This means that any New Zealand region seeing itself as the seed stock supplier for the rest of the country would be wise indeed to revisit this prognosis and review it very critically. We are not saying that this is not a possibility, we are simply stating that all available evidence shows that best economic returns are generated from acclimatised regional specific cultivars. Alternatively, whole coarse fibre could be the desired end use as Australian Hemp Resource and Manufacture (AHRM) are promoting in Australia, where the quality of the fibres such as is required for clothing, fabric, etc, is not as critical.

The Cultivar Question

Hemp is even grown in mountainous regions of Morocco as an agricultural crop, so although hemp will grow in a wide variety of locations, the real question is, will it produce economically viable, usable & uniform raw materials?

The biodiversity question, as it relates to Industrial Hemp seedstock, is further compounded by western bureaucracies insisting on no more than 0.3% THC (tetrahydrocannabinol), the psychoactive ingredient of Marijuana, content to be present in the mature plant. The European Union has only approved 12 cultivars to date, (approximately 600 germ plasms are held at the Valisov Institute), the majority of which are French, which is no surprise as they have been growing Industrial Hemp non-stop for hundreds of years. This of course, gave the French a virtual monopoly on Industrial Hemp seedstock until very recently.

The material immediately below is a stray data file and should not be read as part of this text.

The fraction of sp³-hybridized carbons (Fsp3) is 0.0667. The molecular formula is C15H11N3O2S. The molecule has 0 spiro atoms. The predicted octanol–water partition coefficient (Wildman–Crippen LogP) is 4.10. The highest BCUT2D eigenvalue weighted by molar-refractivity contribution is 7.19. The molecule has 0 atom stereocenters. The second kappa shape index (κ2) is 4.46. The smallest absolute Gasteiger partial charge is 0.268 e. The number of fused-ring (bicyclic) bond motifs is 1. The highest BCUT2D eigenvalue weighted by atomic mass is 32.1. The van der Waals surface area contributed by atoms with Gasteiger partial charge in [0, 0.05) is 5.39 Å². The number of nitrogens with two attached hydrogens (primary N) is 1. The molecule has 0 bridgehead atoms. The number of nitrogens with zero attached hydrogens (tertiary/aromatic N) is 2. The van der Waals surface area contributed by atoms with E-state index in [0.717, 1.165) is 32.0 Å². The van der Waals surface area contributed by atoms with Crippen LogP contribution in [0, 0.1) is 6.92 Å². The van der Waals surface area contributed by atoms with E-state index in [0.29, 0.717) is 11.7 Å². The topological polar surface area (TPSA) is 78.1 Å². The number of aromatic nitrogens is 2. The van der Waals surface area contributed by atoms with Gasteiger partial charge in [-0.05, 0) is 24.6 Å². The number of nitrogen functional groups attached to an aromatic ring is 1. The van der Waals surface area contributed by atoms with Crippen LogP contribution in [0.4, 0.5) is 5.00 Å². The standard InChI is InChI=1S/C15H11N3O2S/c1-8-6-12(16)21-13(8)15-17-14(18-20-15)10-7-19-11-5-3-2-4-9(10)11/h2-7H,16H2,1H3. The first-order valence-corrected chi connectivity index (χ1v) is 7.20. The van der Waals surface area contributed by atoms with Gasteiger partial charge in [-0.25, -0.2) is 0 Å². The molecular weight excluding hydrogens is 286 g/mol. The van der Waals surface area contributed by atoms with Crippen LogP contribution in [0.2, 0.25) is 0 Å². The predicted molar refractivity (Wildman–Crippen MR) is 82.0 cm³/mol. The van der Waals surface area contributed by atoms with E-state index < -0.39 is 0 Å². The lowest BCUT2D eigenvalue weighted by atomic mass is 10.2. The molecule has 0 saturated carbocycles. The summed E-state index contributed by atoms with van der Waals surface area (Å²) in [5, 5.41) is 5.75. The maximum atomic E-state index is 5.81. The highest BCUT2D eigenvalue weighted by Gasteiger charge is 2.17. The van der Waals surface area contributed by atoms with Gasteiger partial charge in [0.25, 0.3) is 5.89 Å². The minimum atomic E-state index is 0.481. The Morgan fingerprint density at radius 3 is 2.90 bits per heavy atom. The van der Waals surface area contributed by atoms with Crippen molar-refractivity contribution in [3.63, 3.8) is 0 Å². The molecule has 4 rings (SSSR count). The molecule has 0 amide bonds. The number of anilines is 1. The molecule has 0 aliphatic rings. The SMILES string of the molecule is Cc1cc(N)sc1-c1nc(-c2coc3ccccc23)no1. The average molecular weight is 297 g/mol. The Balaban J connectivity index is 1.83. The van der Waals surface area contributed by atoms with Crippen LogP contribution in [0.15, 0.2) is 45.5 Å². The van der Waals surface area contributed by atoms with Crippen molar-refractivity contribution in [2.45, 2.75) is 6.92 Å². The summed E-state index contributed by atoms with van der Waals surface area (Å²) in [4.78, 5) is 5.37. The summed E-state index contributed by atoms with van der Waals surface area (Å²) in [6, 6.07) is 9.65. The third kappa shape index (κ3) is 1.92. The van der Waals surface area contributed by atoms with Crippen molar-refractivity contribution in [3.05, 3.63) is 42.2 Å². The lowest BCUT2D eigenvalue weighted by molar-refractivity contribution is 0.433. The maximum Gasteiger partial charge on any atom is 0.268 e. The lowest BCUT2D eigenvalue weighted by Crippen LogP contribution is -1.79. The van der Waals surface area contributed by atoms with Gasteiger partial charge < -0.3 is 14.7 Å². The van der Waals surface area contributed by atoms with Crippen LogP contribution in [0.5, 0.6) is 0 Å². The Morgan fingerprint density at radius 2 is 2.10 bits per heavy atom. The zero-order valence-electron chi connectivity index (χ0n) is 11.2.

At least two issues are currently confronting this situation; the Swiss, tired of this artificial monopoly, implemented a policy whereby provided you signed a statutory declaration stating that you would only utilise the crop for industrial purposes, you could grow whatever Hemp cultivar you liked. This has been a boon to Swiss farmers, who are enjoying increased Industrial Hemp production.